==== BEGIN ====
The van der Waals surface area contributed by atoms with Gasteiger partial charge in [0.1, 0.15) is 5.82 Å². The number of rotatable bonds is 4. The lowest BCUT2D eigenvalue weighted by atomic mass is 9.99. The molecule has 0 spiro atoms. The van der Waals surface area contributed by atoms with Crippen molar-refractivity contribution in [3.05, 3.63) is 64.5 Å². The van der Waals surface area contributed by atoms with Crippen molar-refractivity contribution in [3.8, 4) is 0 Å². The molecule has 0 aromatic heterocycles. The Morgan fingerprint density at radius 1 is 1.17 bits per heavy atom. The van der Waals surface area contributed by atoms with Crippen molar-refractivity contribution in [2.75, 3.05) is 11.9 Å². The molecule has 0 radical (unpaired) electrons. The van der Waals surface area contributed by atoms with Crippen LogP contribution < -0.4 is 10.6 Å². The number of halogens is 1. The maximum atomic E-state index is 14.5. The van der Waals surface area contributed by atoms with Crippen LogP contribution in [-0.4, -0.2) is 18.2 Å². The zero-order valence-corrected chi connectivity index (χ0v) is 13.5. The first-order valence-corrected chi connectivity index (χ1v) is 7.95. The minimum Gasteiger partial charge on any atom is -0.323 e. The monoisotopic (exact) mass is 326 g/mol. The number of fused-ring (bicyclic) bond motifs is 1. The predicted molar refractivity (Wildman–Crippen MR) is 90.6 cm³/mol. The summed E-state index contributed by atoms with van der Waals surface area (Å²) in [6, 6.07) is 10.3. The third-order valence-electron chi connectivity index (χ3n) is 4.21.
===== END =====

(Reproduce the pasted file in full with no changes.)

The van der Waals surface area contributed by atoms with Gasteiger partial charge in [0.1, 0.15) is 5.82 Å². The number of rotatable bonds is 4. The lowest BCUT2D eigenvalue weighted by atomic mass is 9.99. The molecule has 0 spiro atoms. The van der Waals surface area contributed by atoms with Crippen molar-refractivity contribution in [3.05, 3.63) is 64.5 Å². The van der Waals surface area contributed by atoms with Crippen molar-refractivity contribution in [3.8, 4) is 0 Å². The molecule has 0 aromatic heterocycles. The Morgan fingerprint density at radius 1 is 1.17 bits per heavy atom. The van der Waals surface area contributed by atoms with Crippen molar-refractivity contribution in [2.75, 3.05) is 11.9 Å². The molecule has 0 radical (unpaired) electrons. The van der Waals surface area contributed by atoms with Crippen LogP contribution < -0.4 is 10.6 Å². The number of halogens is 1. The maximum atomic E-state index is 14.5. The van der Waals surface area contributed by atoms with Crippen LogP contribution in [-0.4, -0.2) is 18.2 Å². The zero-order valence-corrected chi connectivity index (χ0v) is 13.5. The first-order valence-corrected chi connectivity index (χ1v) is 7.95. The minimum Gasteiger partial charge on any atom is -0.323 e. The monoisotopic (exact) mass is 326 g/mol. The number of fused-ring (bicyclic) bond motifs is 1. The predicted molar refractivity (Wildman–Crippen MR) is 90.6 cm³/mol. The summed E-state index contributed by atoms with van der Waals surface area (Å²) in [6, 6.07) is 10.3. The third-order valence-electron chi connectivity index (χ3n) is 4.21.